Australia as a nation has never been richer. But it is now also more unequal than at any time since the early 1980s. This inequality takes many forms, not least between suburbs and neighbourhoods. And our research suggests the few celebrated examples of famous Australians who emerged from disadvantaged neighbourhoods are the exceptions to the rule for children who grow up in them.
The Dropping Off The Edge research program, started by the late Professor Tony Vinson in the early 2000s, identifies the most disadvantaged suburbs and local government areas in each state and territory. This shows that as few as 3% of communities bear a disproportional burden of disadvantage. They are characterised by low rates of education and employment, and high rates of disability, criminal convictions and poverty.
Children growing up in these disadvantaged communities enjoy few opportunities for upwards social mobility when compared with peers in more affluent suburbs. And, significantly, the children of low-income families in better-off suburbs have higher aspirations and know what they need to do to achieve those.
Our recent research with young people in Sydney, Melbourne and Adelaide shows children in disadvantaged communities are not only more likely to live in poverty, but are also less likely to have access to sports clubs, libraries and other recreational and arts facilities, which those in more affluent suburbs appear to take for granted. Their schools are also less likely to offer extracurricular activities that enable young people to engage with others who live in different areas and have different life experiences.
Most young people see these activities as fun and a good way to connect with other young people. However, the implications for young people’s life chances of missing out on these activities stretch far beyond recreation.
‘Soft skills’ and social mobility
As Nobel Prize-winning economist James Heckman states:
Conscientiousness, perseverance, sociability and curiosity matter.
While these “soft skills” can be learned in the home and in the classroom, they are reinforced and embedded in structured out-of-school activities. Parents who recognise the long-term benefits of these activities often invest heavily in their children’s participation in them.
For young people in low-income families, access to these activities is made difficult by not being able to afford registration fees, uniforms and other equipment, or even the petrol for transport to the activities. For young people in low-income families living in disadvantaged suburbs, these challenges are multiplied.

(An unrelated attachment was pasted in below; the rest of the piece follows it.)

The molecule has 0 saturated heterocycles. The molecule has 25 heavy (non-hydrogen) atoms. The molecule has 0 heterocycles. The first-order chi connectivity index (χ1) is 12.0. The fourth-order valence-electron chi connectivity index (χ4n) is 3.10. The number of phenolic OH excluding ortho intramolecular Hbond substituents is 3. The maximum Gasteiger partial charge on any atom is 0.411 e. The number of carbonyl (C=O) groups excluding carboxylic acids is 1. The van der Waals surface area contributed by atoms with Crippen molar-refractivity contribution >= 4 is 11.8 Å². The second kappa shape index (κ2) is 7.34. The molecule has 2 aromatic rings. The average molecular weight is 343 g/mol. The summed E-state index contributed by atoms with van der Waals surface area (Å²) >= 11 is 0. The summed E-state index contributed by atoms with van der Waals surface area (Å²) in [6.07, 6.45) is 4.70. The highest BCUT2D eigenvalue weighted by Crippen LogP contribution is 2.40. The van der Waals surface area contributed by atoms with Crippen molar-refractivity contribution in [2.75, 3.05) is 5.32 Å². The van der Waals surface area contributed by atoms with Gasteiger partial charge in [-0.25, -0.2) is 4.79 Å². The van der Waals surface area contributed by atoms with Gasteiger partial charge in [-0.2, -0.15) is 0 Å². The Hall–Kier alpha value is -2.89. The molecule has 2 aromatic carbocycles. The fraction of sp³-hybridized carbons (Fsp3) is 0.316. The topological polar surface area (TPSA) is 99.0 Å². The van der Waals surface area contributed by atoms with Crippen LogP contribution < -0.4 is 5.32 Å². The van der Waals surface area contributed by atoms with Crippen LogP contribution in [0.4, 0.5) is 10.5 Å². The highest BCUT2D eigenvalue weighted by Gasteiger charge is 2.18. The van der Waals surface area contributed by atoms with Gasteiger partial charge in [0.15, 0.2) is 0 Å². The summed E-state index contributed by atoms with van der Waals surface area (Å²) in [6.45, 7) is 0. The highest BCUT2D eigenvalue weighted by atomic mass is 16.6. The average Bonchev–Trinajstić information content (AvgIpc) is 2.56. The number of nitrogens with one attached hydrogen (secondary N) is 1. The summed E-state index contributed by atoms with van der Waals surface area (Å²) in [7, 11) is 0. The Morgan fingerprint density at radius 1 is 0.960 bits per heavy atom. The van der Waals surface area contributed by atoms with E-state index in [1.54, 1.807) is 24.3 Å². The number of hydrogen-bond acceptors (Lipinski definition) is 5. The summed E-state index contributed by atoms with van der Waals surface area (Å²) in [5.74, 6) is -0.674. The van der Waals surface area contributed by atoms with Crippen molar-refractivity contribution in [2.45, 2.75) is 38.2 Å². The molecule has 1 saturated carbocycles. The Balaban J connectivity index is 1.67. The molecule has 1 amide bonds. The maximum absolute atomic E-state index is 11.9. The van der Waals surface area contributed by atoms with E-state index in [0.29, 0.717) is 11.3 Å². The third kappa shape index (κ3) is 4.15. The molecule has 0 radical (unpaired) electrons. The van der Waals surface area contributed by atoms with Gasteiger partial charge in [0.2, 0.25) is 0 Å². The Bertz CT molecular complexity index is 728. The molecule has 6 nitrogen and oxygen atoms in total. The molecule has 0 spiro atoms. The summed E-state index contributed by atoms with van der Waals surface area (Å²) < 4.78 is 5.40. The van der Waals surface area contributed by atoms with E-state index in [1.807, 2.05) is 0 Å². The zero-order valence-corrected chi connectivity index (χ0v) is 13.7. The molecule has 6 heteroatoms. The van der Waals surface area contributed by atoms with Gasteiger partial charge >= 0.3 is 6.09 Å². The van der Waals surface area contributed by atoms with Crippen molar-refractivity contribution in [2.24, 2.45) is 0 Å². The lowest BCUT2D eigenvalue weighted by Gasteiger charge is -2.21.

Affluent suburbs tend to have good opportunity structures – a combination of physical facilities, institutional support and social networks that provide access to education, jobs and other valued opportunities. Poor suburbs often lack these opportunity structures.
While poor suburbs often abut more affluent suburbs with good opportunity structures, our research suggests young people in the disadvantaged suburbs do not often feel welcome there. As one girl told us when asked if she mixed with young people in the better-off neighbouring suburbs:
No, but if I did, I know it would be my fault.
Her worry is that if her interactions with better-off counterparts end in a conflict, she will be accused of something.
Young people in better-off suburbs, on the other hand, regarded their less well-off neighbours as in need of remediation. When one young man was asked if he went to the youth club in the neighbouring disadvantaged suburb where they offered a range of short workshops (for example; hip hop or graffiti skills), he replied:
Oh there, no! That’s for troubled kids.
These comments capture the social exclusion that keeps young people living in disadvantaged suburbs from connecting with young people in more affluent suburbs, or using facilities near them.
Neighbourhood overcomes lack of money
Not all poor kids live in poor suburbs. We talked with several young people living in low-income families in affluent suburbs who did take part in a range of recreational activities. Their parents struggled to pay registration fees, buy the right equipment and have petrol to take them to activities, but they were able to cobble together arrangements. Often the support of other parents helped with their children’s participation.
The contrast in outlook and aspirations between these young people and those living in the disadvantaged suburbs was notable. Most of the young people in the disadvantaged suburbs who we spoke with had low aspirations for their future careers. But most young people from low-income families in the more affluent suburbs aspired to university and knew what they needed to do to get there.
These differences in opportunities and aspirations underline how life chances are connected to young people’s community contexts as well as their individual and family situations. Young people’s perceptions of these contexts, the people they meet in their out-of-school lives and how they understand the possibilities of their own futures all have impacts on their capacity to take up opportunities.
In order to have equal access to opportunities that improve life chances, young people in the most disadvantaged suburbs need to have access to and feel welcome in the same opportunity structures that are available to more advantaged young people. This demands investment in recreational facilities and a focus on a culture of inclusion in these facilities. Redressing this problem also requires policies that reduce inequalities more broadly, so that progressively fewer suburbs can be defined as “dropping off the edge”.